The moderate gains made so far by Google in the cloud market are impressive, considering they just started in 4Q15, with the appointment of VMware co-founder Diane Greene to head its cloud business.
Prior to Greene’s appointment, Google was mostly perceived as the Internet search and advertising giant, which struggled to market cloud solutions to enterprises. The perception has since changed a bit, with GCP’s aggressive pricing strategy and incremental market gains. The GCP got a big boost in September 2017 with a win at Salesforce. Earlier this month, Google made another important hire: Diane Bryant, Intel’s former datacenter unit head, is becoming the COO of Google Cloud.
With this impressive team, Google is now looking to outperform AWS by 2022. Five years is ambitious, but not impossible. To succeed, Google is looking to position itself as a cloud solutions provider for AI- and Big Data-based applications, as these two technologies are considered as next big key adopters to cloud. Google is starting to reap some results from this new positioning. For instance, it recently struck a deal with Zebra Medical Vision to host its AI algorithms on Google’s cloud.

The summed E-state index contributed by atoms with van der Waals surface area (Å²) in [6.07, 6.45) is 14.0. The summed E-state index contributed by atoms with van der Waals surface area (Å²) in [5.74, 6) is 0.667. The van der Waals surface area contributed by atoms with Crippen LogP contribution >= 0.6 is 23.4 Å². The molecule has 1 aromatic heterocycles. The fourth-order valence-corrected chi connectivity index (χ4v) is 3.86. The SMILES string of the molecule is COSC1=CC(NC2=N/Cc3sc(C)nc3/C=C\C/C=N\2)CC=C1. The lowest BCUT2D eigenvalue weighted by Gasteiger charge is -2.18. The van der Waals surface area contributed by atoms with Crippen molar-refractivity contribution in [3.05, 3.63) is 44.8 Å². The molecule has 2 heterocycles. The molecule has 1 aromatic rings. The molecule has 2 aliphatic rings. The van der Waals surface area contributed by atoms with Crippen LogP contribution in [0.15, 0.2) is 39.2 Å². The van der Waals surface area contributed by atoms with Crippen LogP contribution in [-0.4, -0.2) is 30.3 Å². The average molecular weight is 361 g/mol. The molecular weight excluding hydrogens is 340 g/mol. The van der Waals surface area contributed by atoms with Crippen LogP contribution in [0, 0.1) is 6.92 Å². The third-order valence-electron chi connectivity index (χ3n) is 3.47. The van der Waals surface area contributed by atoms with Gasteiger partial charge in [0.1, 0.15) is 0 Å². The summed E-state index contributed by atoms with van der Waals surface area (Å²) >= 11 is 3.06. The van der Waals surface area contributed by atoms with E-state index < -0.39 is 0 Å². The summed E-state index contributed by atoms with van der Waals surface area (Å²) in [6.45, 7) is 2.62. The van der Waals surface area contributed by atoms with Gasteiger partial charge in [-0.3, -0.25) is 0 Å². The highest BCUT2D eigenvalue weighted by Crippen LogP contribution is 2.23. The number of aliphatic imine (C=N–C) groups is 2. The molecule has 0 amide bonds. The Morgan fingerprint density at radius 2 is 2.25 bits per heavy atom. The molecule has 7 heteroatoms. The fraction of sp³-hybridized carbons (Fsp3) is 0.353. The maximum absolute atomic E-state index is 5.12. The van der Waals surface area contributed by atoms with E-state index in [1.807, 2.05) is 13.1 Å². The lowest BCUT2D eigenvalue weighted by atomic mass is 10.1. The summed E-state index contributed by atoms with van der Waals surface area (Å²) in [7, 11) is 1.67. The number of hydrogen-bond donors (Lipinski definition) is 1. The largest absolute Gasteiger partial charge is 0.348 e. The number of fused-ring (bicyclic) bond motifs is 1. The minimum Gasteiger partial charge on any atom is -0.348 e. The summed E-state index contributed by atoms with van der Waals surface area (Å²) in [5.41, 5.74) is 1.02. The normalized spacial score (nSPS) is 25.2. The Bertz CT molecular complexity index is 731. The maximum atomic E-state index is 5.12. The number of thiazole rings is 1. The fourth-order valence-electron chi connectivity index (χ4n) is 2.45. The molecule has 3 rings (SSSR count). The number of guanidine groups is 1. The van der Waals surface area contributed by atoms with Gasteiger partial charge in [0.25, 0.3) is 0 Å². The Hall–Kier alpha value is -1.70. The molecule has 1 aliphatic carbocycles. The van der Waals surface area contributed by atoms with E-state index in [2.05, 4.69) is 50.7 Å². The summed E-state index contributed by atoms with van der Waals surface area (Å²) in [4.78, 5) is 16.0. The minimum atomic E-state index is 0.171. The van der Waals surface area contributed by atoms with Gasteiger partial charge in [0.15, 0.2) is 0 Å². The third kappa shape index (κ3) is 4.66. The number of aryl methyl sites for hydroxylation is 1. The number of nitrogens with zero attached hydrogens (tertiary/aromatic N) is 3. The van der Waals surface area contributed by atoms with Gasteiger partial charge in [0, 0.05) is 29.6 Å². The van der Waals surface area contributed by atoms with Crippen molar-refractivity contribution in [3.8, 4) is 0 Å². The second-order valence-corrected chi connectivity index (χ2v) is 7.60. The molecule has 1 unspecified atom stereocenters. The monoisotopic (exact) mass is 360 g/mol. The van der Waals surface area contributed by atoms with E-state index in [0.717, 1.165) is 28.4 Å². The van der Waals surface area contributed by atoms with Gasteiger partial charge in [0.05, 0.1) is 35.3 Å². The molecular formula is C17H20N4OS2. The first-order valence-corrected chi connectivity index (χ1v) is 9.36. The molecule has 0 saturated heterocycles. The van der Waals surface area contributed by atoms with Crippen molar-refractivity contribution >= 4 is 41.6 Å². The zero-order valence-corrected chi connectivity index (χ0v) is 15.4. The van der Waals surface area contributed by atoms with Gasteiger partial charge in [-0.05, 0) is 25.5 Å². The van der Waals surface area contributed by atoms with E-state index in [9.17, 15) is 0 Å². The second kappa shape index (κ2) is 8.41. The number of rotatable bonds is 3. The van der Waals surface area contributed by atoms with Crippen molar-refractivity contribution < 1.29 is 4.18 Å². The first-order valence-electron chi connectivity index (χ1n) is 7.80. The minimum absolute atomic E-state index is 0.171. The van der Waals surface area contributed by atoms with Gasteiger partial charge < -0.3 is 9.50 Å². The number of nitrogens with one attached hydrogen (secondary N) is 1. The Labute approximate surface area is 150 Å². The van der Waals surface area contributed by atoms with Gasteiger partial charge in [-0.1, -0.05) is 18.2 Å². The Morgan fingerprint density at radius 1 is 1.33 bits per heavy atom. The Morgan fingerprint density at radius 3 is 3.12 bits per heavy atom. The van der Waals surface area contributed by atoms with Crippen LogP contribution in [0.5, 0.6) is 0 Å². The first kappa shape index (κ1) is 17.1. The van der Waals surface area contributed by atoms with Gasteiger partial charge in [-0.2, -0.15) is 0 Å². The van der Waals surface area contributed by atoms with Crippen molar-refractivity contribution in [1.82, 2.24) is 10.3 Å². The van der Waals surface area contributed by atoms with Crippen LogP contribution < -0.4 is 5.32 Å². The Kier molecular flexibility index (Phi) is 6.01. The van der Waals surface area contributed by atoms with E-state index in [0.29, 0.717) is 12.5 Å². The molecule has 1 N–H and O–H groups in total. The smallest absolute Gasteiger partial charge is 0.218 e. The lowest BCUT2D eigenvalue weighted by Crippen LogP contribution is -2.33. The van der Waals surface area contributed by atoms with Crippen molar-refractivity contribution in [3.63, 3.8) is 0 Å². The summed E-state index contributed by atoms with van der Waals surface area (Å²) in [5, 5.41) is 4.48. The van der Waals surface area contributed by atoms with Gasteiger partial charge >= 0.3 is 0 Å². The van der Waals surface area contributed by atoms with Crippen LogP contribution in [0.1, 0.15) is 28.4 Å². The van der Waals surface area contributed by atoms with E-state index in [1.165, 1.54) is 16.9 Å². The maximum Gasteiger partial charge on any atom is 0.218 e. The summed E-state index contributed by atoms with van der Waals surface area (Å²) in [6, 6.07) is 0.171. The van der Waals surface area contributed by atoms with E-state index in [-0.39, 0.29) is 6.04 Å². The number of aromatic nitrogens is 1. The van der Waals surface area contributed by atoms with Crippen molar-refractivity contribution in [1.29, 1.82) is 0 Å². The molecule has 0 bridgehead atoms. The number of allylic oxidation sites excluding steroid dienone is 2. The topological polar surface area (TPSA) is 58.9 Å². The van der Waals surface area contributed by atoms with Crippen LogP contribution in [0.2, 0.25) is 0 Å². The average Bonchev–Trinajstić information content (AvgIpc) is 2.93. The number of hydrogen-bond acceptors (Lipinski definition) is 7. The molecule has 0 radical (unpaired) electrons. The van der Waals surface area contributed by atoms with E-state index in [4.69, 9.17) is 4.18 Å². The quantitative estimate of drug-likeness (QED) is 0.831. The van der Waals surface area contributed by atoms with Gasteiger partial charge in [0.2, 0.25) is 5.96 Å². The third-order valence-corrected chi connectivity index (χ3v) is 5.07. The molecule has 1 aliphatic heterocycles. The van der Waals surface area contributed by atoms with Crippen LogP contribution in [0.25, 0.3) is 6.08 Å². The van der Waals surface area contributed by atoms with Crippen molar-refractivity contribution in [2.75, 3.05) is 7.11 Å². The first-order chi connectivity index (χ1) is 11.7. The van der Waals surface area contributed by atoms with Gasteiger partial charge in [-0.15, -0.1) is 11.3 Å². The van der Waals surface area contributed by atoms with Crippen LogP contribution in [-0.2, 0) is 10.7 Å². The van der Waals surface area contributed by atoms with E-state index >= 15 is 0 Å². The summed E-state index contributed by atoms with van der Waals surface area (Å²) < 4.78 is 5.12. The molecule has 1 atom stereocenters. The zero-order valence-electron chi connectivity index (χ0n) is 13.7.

However, Google has to do much more than enticing big-ticket enterprise customers to switch. For rapid growth, and to support an AWS-like breadth of offerings, Google would need a sizable acquisition. Google’s biggest acquisition so far has been Motorola for US$12.5 billion. It would be looking to make a similar-sized acquisition in the medium term to help catch up to Amazon. Per the rumor mill, Salesforce and Workday are options, among many others.
In the long run, Apple’s project “Pie” could eat into Amazon’s “share of pie”
While Amazon is focused on Microsoft and Google in the short to medium run, Apple may be secretly beefing up its own cloud capabilities to battle Amazon in the long run.
Currently, Apple’s role in the cloud has been mostly in the SaaS space through its iCloud service. However, a number of indicators point to Apple pursuing its own cloud computing strategy beyond SaaS; for example:
- Secret restructuring of its cloud computing operations under a project code named “Pie”: This includes moving the infrastructure for Siri, iTunes, Apple Music and Apple News onto a single proprietary cloud platform called “Pie”.